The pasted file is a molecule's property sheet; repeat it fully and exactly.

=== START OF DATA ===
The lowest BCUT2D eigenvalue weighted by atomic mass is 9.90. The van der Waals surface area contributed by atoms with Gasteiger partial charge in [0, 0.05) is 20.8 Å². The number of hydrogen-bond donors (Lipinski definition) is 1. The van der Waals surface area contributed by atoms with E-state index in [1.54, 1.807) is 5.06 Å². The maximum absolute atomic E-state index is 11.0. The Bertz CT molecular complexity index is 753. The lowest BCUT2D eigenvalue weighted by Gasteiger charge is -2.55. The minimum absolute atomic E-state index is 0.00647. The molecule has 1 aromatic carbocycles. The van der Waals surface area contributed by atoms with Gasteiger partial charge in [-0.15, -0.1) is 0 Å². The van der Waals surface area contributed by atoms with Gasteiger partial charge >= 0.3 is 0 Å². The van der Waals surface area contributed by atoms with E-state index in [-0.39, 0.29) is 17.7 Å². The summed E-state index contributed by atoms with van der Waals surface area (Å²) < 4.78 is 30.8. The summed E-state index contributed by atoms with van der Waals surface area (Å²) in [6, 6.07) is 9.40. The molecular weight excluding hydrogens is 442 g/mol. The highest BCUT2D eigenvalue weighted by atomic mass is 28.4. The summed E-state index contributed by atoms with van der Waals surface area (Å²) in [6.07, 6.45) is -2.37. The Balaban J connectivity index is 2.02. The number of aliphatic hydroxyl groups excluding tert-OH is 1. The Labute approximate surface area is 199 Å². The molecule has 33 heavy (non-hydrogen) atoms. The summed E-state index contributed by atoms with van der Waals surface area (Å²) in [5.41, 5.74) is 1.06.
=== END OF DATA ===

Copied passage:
The lowest BCUT2D eigenvalue weighted by atomic mass is 9.90. The van der Waals surface area contributed by atoms with Gasteiger partial charge in [0, 0.05) is 20.8 Å². The number of hydrogen-bond donors (Lipinski definition) is 1. The van der Waals surface area contributed by atoms with E-state index in [1.54, 1.807) is 5.06 Å². The maximum absolute atomic E-state index is 11.0. The Bertz CT molecular complexity index is 753. The lowest BCUT2D eigenvalue weighted by Gasteiger charge is -2.55. The minimum absolute atomic E-state index is 0.00647. The molecule has 1 aromatic carbocycles. The van der Waals surface area contributed by atoms with Gasteiger partial charge in [-0.15, -0.1) is 0 Å². The van der Waals surface area contributed by atoms with Gasteiger partial charge >= 0.3 is 0 Å². The van der Waals surface area contributed by atoms with E-state index in [-0.39, 0.29) is 17.7 Å². The summed E-state index contributed by atoms with van der Waals surface area (Å²) < 4.78 is 30.8. The summed E-state index contributed by atoms with van der Waals surface area (Å²) in [6, 6.07) is 9.40. The molecular weight excluding hydrogens is 442 g/mol. The highest BCUT2D eigenvalue weighted by atomic mass is 28.4. The summed E-state index contributed by atoms with van der Waals surface area (Å²) in [6.07, 6.45) is -2.37. The Balaban J connectivity index is 2.02. The number of aliphatic hydroxyl groups excluding tert-OH is 1. The Labute approximate surface area is 199 Å². The molecule has 33 heavy (non-hydrogen) atoms. The summed E-state index contributed by atoms with van der Waals surface area (Å²) in [5.41, 5.74) is 1.06.